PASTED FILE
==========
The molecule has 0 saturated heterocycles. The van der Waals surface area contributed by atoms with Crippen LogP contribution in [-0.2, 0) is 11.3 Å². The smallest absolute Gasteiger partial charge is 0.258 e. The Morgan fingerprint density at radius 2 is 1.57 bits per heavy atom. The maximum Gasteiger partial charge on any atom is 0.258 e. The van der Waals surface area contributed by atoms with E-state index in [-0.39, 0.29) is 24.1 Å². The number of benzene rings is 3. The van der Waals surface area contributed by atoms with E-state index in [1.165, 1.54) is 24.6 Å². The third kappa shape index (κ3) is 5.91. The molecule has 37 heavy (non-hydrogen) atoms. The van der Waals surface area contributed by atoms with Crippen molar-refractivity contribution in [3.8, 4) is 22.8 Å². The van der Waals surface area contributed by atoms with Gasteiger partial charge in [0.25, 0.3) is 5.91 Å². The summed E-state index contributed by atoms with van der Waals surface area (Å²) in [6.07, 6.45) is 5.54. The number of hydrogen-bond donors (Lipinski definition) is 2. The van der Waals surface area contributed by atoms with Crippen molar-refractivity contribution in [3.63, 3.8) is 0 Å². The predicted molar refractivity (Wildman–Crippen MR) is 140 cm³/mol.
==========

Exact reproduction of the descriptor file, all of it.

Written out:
The molecule has 0 saturated heterocycles. The van der Waals surface area contributed by atoms with Crippen LogP contribution in [-0.2, 0) is 11.3 Å². The smallest absolute Gasteiger partial charge is 0.258 e. The Morgan fingerprint density at radius 2 is 1.57 bits per heavy atom. The maximum Gasteiger partial charge on any atom is 0.258 e. The van der Waals surface area contributed by atoms with E-state index in [-0.39, 0.29) is 24.1 Å². The number of benzene rings is 3. The van der Waals surface area contributed by atoms with E-state index in [1.165, 1.54) is 24.6 Å². The third kappa shape index (κ3) is 5.91. The molecule has 37 heavy (non-hydrogen) atoms. The van der Waals surface area contributed by atoms with Crippen molar-refractivity contribution in [3.8, 4) is 22.8 Å². The van der Waals surface area contributed by atoms with Gasteiger partial charge in [0.25, 0.3) is 5.91 Å². The summed E-state index contributed by atoms with van der Waals surface area (Å²) in [6.07, 6.45) is 5.54. The number of hydrogen-bond donors (Lipinski definition) is 2. The van der Waals surface area contributed by atoms with Crippen molar-refractivity contribution in [3.63, 3.8) is 0 Å². The predicted molar refractivity (Wildman–Crippen MR) is 140 cm³/mol.